“Why do you think it is always Conservative politicians who end up in these kind of sexual scandals?”
The list of actresses that I just LOVE is ridiculously long and seemingly grows by the day, but Juliet Stevenson has long been on there and a discussion with a colleague just before I popped off to see Happy Days
reminded me that one of my earliest memories of her work was in 1995’s The Politician’s Wife
, which due to the lovely folk of 4OD
, one can watch at one’s leisure. And so I did. And whilst there may be a hint of the rose-tinted glow about it, I have to say I really enjoyed delving back into the story.
Set in a Conservative administration largely inspired by the heady days of John Major’s Back to Basics campaign, Minister for Families Duncan Matlock finds himself mired in tabloid scandal as his affair with ostensible researcher Jennifer Caird is exposed to all and sundry. Devoted wife Flora is left in shock, at first by her husband’s dalliances but then by the revelation that several party grandees knew long before she did and so she plots a calculated revenge with help from some unexpected quarters.
Stevenson is just terrific as the initially cowed Flora who is thrust into the limelight once the affair is made public and sketches the inner turmoil of someone genuinely decent who is rocked to the core as revelation follows revelation. Trevor Eve as her gruesomely gallivanting husband is also brilliant, sleazily charismatic enough and cocksure in the extreme, scarcely believing that anything can touch him even as his career slowly crumbles around him. And there’s also a good turn from Minnie Driver as the other woman, gleeful even as her murky past is exposed.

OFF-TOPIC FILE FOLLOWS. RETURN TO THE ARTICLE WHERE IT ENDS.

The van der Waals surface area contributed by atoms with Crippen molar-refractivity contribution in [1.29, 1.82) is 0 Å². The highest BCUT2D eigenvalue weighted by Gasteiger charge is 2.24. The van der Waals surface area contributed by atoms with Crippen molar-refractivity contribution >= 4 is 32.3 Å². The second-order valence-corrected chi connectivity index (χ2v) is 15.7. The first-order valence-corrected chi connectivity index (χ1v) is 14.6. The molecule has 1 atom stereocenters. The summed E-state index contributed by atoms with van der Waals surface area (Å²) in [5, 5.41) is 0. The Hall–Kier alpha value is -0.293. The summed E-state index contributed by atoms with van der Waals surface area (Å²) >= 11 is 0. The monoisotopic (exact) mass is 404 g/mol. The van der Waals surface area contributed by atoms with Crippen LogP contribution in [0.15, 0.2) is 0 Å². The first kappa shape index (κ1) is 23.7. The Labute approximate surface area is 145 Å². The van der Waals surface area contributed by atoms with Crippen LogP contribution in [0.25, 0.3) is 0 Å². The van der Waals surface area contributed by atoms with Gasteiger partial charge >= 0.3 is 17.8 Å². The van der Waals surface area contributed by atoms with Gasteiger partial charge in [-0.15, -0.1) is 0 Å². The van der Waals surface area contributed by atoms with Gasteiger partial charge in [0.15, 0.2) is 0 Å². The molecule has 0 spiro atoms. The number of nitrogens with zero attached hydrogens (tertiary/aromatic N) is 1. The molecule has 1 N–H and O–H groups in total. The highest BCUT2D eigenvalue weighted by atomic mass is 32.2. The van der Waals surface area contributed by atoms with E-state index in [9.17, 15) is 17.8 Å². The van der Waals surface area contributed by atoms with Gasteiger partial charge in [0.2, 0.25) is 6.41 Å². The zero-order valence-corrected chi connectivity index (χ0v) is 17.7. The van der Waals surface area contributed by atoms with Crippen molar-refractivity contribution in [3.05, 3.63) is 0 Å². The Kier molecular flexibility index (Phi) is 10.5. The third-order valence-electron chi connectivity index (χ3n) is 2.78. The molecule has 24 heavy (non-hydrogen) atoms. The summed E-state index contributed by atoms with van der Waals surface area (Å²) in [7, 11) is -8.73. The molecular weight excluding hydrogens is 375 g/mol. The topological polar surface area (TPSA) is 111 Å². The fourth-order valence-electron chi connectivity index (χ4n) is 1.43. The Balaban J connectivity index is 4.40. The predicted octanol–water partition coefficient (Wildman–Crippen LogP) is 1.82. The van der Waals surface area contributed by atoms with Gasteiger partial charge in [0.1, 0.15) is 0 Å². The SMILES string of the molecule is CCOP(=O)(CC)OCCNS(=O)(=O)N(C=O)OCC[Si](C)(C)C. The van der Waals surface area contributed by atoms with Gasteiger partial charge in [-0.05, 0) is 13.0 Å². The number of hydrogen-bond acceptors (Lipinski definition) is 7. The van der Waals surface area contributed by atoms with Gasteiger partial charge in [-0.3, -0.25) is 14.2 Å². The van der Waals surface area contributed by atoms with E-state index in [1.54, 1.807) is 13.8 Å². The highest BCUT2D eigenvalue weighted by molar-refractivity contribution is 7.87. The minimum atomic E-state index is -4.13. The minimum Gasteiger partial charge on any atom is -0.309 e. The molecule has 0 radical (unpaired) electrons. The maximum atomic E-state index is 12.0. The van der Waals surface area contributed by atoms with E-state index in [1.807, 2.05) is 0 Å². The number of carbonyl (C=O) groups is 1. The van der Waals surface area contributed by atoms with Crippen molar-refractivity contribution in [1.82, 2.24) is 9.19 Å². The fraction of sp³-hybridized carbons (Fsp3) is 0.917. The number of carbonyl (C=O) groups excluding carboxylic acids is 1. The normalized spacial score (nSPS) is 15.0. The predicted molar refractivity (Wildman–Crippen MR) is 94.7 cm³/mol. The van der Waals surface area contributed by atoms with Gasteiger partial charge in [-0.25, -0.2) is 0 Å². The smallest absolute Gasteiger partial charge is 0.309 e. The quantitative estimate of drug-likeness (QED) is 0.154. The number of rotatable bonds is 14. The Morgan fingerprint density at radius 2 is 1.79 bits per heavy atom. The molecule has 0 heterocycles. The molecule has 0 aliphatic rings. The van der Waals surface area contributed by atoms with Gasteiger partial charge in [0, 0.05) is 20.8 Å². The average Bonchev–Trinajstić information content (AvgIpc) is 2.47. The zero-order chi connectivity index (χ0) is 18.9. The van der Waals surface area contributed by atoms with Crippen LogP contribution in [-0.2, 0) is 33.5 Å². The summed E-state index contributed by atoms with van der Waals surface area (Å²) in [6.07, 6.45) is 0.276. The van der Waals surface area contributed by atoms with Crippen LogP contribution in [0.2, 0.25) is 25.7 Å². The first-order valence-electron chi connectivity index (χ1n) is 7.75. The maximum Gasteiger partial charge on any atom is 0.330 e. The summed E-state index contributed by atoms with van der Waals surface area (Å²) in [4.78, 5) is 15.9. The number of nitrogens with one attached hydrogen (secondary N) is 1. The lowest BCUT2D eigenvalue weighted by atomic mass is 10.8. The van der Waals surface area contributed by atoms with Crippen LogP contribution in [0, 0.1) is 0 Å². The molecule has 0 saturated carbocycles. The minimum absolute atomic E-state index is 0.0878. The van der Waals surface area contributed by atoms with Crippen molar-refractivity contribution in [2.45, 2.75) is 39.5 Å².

Graham Theakston’s direction helps to ensure that this show has held up remarkably well since it was made, aided by the nagging sense that we haven’t really moved on that much in terms of the hypocrisy of politicians, a gleeful media ready to pounce on any impropriety, and an unwaveringly traditional sense of marriage being reinforced throughout society. Available to watch for free on t’internet
, I reckon it is well worth the watch.
Labels: Anton Lesser, Juliet Stevenson, Minnie Driver, Patrick Drury, Stephen Boxer